Deaf children and balance

A girl holds her dad's hand to balance while walking.

Balance disorders can occur in children but may not be as easy to detect as they are in adults. This is mainly due to the fact that young children are not as able as adults or older children to describe the symptoms they are feeling, and may also be unable to understand the concepts of vertigo or imbalance.

There can be several causes to balance disorders and sometimes the balance disorder isn’t associated with a hearing loss. Some of the causes of balance disorders can be due to glue ear (otitis media), congenital SNHL (sensorineural hearing loss), viral infections, meningitis , CMV (cytomegalovirus) and EVA (enlarged vestibular aqueduct).

This factsheet has been written for parents to provide information about the balance system and balance disorders.

Balance problems occur when the organ of balance does not work properly (vestibular hypofunction). Chidlren can be born with this or acquire it with illness or trauma. With hypofunction, the development of balance function may be delayed and this might mean that babies and young children take longer to reach developmental milestones such as sitting unsupported and walking. Older children may have difficulties with certain activities such as learning to ride a bike. This is called imbalance.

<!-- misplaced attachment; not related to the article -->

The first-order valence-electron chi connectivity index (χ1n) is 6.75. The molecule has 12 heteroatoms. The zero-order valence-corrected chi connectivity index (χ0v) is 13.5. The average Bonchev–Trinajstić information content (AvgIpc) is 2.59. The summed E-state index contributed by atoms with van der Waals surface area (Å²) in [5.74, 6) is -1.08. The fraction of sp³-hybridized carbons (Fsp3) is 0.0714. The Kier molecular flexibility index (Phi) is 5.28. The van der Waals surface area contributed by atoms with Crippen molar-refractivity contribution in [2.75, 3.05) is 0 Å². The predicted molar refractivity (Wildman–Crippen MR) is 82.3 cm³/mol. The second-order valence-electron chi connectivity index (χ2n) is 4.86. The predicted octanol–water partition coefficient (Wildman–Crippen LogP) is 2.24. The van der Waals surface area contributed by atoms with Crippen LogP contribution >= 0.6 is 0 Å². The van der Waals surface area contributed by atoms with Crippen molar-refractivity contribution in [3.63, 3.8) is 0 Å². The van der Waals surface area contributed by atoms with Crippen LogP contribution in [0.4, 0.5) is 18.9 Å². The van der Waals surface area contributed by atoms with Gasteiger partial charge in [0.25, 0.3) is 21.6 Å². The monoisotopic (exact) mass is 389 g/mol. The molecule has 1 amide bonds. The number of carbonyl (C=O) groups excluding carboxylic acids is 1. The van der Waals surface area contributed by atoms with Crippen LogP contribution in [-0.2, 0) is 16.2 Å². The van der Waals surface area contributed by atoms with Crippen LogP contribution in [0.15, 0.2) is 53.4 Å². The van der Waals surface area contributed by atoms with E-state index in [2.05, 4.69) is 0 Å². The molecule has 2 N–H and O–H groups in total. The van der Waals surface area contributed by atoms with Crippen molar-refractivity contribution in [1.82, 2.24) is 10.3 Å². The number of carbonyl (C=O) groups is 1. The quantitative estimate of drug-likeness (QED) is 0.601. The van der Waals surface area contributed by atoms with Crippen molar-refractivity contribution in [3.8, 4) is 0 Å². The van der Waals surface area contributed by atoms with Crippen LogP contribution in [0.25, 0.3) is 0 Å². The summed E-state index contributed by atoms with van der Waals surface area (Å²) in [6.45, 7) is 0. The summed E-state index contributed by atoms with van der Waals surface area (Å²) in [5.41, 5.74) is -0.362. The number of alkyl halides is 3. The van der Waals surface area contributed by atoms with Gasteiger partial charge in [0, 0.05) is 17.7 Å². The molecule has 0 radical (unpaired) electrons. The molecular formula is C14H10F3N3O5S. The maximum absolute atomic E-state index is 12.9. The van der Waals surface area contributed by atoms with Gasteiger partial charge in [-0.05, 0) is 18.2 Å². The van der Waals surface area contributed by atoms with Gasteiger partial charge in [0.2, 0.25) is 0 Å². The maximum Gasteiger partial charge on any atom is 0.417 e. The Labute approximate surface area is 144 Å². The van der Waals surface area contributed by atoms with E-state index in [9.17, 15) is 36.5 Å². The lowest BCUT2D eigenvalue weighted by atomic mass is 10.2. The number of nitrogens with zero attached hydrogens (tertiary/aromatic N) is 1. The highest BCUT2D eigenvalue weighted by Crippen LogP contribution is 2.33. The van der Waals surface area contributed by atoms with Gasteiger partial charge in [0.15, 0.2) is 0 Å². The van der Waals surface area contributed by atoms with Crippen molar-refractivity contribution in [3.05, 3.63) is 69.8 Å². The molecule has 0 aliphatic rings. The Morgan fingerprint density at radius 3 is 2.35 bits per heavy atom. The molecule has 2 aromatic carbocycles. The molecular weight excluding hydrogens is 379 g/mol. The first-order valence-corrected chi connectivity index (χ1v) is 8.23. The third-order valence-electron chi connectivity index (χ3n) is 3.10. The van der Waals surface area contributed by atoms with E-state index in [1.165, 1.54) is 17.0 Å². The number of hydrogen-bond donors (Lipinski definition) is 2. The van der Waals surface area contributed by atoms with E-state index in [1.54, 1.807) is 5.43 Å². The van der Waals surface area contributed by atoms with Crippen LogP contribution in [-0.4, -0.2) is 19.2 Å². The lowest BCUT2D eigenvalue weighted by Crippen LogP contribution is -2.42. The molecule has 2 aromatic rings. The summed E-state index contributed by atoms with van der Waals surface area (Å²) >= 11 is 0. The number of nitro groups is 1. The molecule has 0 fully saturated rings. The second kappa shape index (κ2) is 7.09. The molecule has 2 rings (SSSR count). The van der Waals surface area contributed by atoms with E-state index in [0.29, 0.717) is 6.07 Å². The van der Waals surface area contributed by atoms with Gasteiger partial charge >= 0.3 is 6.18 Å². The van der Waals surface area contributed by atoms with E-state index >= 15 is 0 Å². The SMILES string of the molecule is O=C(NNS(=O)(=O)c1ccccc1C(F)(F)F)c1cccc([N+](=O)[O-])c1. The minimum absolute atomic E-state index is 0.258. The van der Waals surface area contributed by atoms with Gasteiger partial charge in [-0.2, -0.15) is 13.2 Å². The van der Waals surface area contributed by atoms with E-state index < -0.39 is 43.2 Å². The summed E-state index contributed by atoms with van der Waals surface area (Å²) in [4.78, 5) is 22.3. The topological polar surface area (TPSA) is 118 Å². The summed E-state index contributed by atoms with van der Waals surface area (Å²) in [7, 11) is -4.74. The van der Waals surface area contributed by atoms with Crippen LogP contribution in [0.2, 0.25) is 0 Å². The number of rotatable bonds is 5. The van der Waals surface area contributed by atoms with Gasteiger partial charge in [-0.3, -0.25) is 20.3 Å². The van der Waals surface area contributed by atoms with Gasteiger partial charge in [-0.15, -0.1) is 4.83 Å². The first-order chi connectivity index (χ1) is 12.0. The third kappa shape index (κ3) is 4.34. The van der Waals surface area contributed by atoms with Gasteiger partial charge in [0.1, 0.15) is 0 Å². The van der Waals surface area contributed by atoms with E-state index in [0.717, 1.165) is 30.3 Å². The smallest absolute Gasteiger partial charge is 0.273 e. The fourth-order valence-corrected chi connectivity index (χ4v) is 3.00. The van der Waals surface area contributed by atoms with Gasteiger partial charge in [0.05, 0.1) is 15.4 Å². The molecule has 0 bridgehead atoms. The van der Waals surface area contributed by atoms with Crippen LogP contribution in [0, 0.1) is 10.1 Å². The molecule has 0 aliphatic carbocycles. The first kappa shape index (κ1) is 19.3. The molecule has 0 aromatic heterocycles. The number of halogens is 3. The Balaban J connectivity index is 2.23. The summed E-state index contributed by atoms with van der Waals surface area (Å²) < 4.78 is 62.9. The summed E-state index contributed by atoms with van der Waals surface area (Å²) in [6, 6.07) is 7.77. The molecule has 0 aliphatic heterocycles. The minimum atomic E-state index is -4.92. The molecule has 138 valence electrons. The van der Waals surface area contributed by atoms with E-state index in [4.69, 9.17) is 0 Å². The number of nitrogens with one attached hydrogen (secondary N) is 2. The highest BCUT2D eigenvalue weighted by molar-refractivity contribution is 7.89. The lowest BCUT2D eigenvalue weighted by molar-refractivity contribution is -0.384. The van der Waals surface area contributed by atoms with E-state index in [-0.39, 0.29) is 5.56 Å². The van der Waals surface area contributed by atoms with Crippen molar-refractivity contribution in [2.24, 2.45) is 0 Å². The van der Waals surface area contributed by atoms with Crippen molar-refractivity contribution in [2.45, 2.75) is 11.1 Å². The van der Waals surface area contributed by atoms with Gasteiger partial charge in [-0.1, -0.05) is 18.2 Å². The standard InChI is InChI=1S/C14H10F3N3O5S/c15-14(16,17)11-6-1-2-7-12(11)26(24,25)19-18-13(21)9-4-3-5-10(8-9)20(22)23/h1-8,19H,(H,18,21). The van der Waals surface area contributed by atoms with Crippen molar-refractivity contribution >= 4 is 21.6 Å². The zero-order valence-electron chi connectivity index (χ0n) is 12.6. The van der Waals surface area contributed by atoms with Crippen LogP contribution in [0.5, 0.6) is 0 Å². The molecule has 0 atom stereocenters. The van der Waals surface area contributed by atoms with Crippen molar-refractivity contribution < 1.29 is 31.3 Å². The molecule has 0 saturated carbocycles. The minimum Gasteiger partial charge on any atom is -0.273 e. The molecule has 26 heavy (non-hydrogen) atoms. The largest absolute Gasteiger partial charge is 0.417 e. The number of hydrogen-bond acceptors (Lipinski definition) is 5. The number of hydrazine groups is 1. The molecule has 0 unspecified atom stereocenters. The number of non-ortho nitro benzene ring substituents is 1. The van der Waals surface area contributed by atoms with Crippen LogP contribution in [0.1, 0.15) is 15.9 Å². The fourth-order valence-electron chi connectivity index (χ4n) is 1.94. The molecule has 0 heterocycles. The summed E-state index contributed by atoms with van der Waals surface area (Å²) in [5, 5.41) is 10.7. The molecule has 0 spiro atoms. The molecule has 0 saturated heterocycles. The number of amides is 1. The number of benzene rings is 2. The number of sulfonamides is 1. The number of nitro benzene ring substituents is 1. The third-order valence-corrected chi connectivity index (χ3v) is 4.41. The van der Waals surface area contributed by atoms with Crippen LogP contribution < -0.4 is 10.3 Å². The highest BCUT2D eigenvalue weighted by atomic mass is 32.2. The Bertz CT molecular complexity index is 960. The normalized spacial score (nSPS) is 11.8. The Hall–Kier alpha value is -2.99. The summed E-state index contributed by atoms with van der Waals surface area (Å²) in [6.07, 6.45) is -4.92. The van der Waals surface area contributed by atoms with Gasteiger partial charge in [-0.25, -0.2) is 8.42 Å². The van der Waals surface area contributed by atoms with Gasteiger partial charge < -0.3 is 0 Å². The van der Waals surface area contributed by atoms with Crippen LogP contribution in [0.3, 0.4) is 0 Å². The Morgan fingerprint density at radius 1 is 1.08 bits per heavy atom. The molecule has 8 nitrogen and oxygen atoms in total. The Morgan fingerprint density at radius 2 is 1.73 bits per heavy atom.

Other types of balance problems can give rise to dizziness or vertigo or episodes of unsteadiness. These can occur at any time in childhood.

Download: Balance and Balance Disorders

More information
If you suspect your child has a balance disorder, ask your GP to refer your ENT or a Paediatrician.

Do you have a question about deafness? Have a look at our Parents' FAQs.